Why Julius Caesar Built a Bridge Over The Rhine And Destroyed it 18 Days Later

In the early summer of 55 BC Julius Caesar had already begun his conquest of Gaul three years earlier. At that time the eastern border of the new provinces was located on the Rhine. The Germanic tribes on the eastern side of the river launched incursions to the west under the protection provided by this natural border.

But on the other side of the river there were also tribes allied with Rome, like the Ubians. They offered Caesar ships for the legions to cross the river and attack the Germanic tribes.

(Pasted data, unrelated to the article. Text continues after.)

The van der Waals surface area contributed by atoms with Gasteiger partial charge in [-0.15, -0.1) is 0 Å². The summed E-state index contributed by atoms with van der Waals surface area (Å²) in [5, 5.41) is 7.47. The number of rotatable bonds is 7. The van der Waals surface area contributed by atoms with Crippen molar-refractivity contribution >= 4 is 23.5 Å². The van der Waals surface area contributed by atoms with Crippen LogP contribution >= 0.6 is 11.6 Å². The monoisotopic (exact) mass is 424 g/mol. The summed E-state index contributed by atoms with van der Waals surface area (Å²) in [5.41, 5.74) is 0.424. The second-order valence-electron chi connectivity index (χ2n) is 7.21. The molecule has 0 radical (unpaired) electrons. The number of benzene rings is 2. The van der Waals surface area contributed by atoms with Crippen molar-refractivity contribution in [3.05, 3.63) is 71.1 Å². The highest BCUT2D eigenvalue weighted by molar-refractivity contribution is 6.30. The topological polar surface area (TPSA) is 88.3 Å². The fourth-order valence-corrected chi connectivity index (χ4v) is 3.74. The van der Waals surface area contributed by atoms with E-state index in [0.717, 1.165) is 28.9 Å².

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The Ubians, too, who from all the nations beyond the Rhine, had sent ambassadors to Caesar and formed an alliance and given hostages, earnestly begged “to bring them help, because they were gravely oppressed by the Suebi; or, if other matters prevented him, let him at least transport his army up the Rhine '; that this would be enough for their present help and their hope for the future; (…) They promised a large number of ships to transport the army.

Julius Caesar, Comments on the Gallic War IV.16

Caesar’s Rhine Bridge

Source: amusingplanet.com

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